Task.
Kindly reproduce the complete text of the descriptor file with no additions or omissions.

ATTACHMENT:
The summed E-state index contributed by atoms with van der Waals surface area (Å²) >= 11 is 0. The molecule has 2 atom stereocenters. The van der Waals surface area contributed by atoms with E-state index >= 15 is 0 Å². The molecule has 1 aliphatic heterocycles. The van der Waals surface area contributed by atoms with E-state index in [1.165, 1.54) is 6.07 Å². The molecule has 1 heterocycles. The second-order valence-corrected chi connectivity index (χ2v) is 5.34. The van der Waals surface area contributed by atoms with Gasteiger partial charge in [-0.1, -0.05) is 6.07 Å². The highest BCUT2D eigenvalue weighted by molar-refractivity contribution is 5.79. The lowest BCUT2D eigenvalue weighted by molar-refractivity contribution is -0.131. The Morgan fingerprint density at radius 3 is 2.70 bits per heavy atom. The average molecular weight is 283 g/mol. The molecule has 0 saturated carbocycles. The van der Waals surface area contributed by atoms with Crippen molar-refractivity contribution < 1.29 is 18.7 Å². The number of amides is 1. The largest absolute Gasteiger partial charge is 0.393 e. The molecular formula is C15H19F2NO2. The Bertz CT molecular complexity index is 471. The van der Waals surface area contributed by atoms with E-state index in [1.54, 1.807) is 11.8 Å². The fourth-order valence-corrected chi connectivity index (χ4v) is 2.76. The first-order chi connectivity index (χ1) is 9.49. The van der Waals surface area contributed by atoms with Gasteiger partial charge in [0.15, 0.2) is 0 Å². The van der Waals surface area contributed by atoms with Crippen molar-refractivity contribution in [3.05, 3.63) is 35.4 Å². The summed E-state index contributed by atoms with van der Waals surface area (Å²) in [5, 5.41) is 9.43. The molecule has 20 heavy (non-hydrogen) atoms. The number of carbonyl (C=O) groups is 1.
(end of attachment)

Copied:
The summed E-state index contributed by atoms with van der Waals surface area (Å²) >= 11 is 0. The molecule has 2 atom stereocenters. The van der Waals surface area contributed by atoms with E-state index >= 15 is 0 Å². The molecule has 1 aliphatic heterocycles. The van der Waals surface area contributed by atoms with E-state index in [1.165, 1.54) is 6.07 Å². The molecule has 1 heterocycles. The second-order valence-corrected chi connectivity index (χ2v) is 5.34. The van der Waals surface area contributed by atoms with Gasteiger partial charge in [-0.1, -0.05) is 6.07 Å². The highest BCUT2D eigenvalue weighted by molar-refractivity contribution is 5.79. The lowest BCUT2D eigenvalue weighted by molar-refractivity contribution is -0.131. The Morgan fingerprint density at radius 3 is 2.70 bits per heavy atom. The average molecular weight is 283 g/mol. The molecule has 0 saturated carbocycles. The van der Waals surface area contributed by atoms with Crippen molar-refractivity contribution < 1.29 is 18.7 Å². The number of amides is 1. The largest absolute Gasteiger partial charge is 0.393 e. The molecular formula is C15H19F2NO2. The Bertz CT molecular complexity index is 471. The van der Waals surface area contributed by atoms with E-state index in [1.54, 1.807) is 11.8 Å². The fourth-order valence-corrected chi connectivity index (χ4v) is 2.76. The first-order chi connectivity index (χ1) is 9.49. The van der Waals surface area contributed by atoms with Gasteiger partial charge in [0.15, 0.2) is 0 Å². The van der Waals surface area contributed by atoms with Crippen molar-refractivity contribution in [3.05, 3.63) is 35.4 Å². The summed E-state index contributed by atoms with van der Waals surface area (Å²) in [5, 5.41) is 9.43. The molecule has 20 heavy (non-hydrogen) atoms. The number of carbonyl (C=O) groups is 1.